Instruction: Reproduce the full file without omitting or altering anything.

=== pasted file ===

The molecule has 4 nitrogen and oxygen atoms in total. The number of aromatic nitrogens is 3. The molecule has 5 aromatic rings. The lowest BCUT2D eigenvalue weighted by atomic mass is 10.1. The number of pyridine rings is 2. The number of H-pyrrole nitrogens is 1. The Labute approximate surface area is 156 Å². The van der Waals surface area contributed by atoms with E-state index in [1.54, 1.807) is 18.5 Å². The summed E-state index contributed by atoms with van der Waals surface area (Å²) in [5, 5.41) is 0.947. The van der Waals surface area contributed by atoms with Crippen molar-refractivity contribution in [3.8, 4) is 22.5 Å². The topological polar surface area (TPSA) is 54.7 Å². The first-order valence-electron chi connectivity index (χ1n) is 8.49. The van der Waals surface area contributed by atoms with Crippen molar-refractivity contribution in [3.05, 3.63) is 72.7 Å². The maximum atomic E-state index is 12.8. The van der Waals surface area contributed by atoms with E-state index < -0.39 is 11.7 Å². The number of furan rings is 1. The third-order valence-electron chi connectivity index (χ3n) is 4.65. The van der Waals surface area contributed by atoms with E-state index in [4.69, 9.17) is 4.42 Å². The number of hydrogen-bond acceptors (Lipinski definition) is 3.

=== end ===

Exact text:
The molecule has 4 nitrogen and oxygen atoms in total. The number of aromatic nitrogens is 3. The molecule has 5 aromatic rings. The lowest BCUT2D eigenvalue weighted by atomic mass is 10.1. The number of pyridine rings is 2. The number of H-pyrrole nitrogens is 1. The Labute approximate surface area is 156 Å². The van der Waals surface area contributed by atoms with E-state index in [1.54, 1.807) is 18.5 Å². The summed E-state index contributed by atoms with van der Waals surface area (Å²) in [5, 5.41) is 0.947. The van der Waals surface area contributed by atoms with Crippen molar-refractivity contribution in [3.8, 4) is 22.5 Å². The topological polar surface area (TPSA) is 54.7 Å². The first-order valence-electron chi connectivity index (χ1n) is 8.49. The van der Waals surface area contributed by atoms with Crippen molar-refractivity contribution in [3.05, 3.63) is 72.7 Å². The maximum atomic E-state index is 12.8. The van der Waals surface area contributed by atoms with E-state index < -0.39 is 11.7 Å². The number of furan rings is 1. The third-order valence-electron chi connectivity index (χ3n) is 4.65. The van der Waals surface area contributed by atoms with E-state index in [4.69, 9.17) is 4.42 Å². The number of hydrogen-bond acceptors (Lipinski definition) is 3.